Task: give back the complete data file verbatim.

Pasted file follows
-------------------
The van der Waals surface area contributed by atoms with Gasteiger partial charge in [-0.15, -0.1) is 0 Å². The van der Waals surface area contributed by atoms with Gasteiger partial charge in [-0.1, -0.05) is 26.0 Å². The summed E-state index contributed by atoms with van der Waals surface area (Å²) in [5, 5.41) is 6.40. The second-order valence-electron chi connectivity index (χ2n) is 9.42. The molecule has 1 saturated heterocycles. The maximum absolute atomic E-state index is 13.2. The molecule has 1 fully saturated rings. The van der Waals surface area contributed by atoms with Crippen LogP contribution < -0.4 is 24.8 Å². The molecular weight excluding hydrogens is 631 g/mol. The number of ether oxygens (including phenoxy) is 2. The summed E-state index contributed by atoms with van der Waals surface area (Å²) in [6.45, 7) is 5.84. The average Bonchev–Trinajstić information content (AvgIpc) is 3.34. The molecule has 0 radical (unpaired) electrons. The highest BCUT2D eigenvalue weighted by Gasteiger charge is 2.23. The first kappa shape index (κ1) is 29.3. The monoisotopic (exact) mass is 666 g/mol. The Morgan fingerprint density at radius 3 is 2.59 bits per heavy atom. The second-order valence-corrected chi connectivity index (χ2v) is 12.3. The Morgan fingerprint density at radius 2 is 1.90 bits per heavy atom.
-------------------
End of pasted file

The van der Waals surface area contributed by atoms with Gasteiger partial charge in [-0.15, -0.1) is 0 Å². The van der Waals surface area contributed by atoms with Gasteiger partial charge in [-0.1, -0.05) is 26.0 Å². The summed E-state index contributed by atoms with van der Waals surface area (Å²) in [5, 5.41) is 6.40. The second-order valence-electron chi connectivity index (χ2n) is 9.42. The molecule has 1 saturated heterocycles. The maximum absolute atomic E-state index is 13.2. The molecule has 1 fully saturated rings. The van der Waals surface area contributed by atoms with Crippen LogP contribution < -0.4 is 24.8 Å². The molecular weight excluding hydrogens is 631 g/mol. The number of ether oxygens (including phenoxy) is 2. The summed E-state index contributed by atoms with van der Waals surface area (Å²) in [6.45, 7) is 5.84. The average Bonchev–Trinajstić information content (AvgIpc) is 3.34. The molecule has 0 radical (unpaired) electrons. The highest BCUT2D eigenvalue weighted by Gasteiger charge is 2.23. The first kappa shape index (κ1) is 29.3. The monoisotopic (exact) mass is 666 g/mol. The Morgan fingerprint density at radius 3 is 2.59 bits per heavy atom. The second-order valence-corrected chi connectivity index (χ2v) is 12.3. The Morgan fingerprint density at radius 2 is 1.90 bits per heavy atom.